It’s a good question, I don’t though have much sympathy with the ‘cherry-picking’ complaint.

    The thinking behind it is that expensive/difficult operations are rare. You couldn’t justify hiring NHS staff only to do those, that would necessarily make such things even more expensive… therefore they need a monopoly over the easy stuff as well to spread their cost…

    It’s the argument the BBC use to justify spending taxpayers money on reality TV shows and is equally worhtless.

    If you reverse it what it means is that by doing the easy stuff private companies would attract and retain staff who could do the difficult stuff for less than the NHS. If the cost argument holds ‘cherry-picking’ would encourage private companies to bid for the hard stuff as well… and do it better.

    But it’s not obvious that divided cost argument is right.

    For starters you cannot neatly divide health professionals into purely private or purely public. The whole point of successive doctor settlements is to allow doctors to mix their work, each according to their preference and demand. In that set-up the doctors would contract to either the NHS or the private provider, cherry picking makes no difference to expertise.

    Secondly on pure efficiency grounds cross-subsidisation is not a good model. For operations that are high volume and easy there is a lot of sense in allowing specialisation. It makes no sense to put your best spinal surgeon on to ingrown toe-nail duty. Let the market decide the mix of specialists and generalists just as it does in every other sphere of professional service.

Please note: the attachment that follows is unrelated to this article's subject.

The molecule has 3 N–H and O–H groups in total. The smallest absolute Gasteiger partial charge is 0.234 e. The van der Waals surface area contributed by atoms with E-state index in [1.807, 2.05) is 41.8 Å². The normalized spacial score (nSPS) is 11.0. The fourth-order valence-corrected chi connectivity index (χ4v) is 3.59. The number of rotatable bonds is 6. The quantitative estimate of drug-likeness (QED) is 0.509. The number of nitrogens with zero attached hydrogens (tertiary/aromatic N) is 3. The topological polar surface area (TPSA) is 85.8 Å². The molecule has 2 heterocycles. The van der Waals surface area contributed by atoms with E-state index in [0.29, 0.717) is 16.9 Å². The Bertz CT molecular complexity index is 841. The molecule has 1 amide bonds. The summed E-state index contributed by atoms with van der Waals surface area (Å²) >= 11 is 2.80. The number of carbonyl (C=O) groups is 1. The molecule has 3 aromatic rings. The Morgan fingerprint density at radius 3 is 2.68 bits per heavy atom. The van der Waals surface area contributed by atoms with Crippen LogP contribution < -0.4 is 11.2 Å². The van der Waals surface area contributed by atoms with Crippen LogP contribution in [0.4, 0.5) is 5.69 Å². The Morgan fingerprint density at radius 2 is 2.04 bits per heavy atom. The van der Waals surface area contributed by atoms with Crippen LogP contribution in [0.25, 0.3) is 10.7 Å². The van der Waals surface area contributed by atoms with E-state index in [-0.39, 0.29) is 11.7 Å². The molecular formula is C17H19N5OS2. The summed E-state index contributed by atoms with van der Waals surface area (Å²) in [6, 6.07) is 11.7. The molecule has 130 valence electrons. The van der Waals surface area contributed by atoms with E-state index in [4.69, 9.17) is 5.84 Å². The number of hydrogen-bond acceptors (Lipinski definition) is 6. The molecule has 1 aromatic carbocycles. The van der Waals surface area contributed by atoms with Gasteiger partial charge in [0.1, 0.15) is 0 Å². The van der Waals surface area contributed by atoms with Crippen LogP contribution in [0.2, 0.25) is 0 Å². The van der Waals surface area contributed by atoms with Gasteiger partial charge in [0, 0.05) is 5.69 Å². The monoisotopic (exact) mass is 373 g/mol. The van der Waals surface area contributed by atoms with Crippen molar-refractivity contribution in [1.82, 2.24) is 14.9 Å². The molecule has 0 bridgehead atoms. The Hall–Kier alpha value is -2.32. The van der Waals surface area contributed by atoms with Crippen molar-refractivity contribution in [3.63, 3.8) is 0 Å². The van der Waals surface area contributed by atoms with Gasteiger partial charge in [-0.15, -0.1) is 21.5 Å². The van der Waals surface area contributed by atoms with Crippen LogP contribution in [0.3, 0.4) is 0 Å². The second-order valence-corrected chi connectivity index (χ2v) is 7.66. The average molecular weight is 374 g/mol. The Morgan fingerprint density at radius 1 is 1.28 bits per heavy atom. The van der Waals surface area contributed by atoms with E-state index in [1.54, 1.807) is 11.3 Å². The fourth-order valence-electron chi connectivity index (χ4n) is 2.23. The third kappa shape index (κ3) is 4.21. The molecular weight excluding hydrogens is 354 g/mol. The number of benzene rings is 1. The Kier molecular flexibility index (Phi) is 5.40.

Thirdly if there are efficiency savings, more resources are liberated for investment in the difficult stuff, cherry picking raises all boats…

    And so on…


  4. Jack Hughes Says:

    Good point by Editor.

    Competition and free markets work very well in other sectors – like cars and TVs obviously – but also in sectors like opticians.

    We trust and rely on market-based solutions for important things like getting food from the farms to the shops to the table.

    There is nothing special about healthcare that means the normal rules must be suspended.


  5. Tabman Says:

    Interesting responses Gents, thanks.

    My own take on this is that the real issue is one of consumer risk – and that is what makes the NHS model so popular.

    Voters are worried that a “privatised NHS” would seek, as insurers do, to charge higher prices for higher risk patients.

    There is confusion between private indurance and private provision.

    Unpopular “privatisation” is because voters fear being unable to afforrd or receive the “best” treatment.


  6. Sam Says:

    It seems that the Lib Dems have decided to play hard ball with the Tories, believing they have been shafted at various points in recent times. That’s all very well, but we should have made better efforts to protect ourselves strategically before we went into coalition, not a year after.

    It’s all very well trying to score points at the Tories expense, but opposing this particular part of the reform is likely mean that the reforms do not improve health care, but worsen it, which we will get the blame for later on.

    On the face of it, we need to get much better at long-term political strategy.


  7. Drake Burroughs Says:

    Editor sounds like a bleeding idiot.

    The thinking behind “cherry-picking” is that it guarantees easy profits. Ever known private companies to get into the public sector and seek out difficulty, make money from it, and reduce the cost? Like they did in energy and trains?

    Why does the BBC waste money on reality shows? Because if they didn’t, they would be accused of making programmes that were not popular, and thus not justifying a licence fee.

    Liberals are finished as a political force. Not just for 20-50 years, but for at least a few hundred. You had a chance and spectacularly blew it. Mainly on AV.

    Your place will be taken by parties like the Greens. You will have a handful of seats in the SW, a sporadic sprinkling in minor pockets, perhaps reaching double figures. You are dead and don’t yet know it.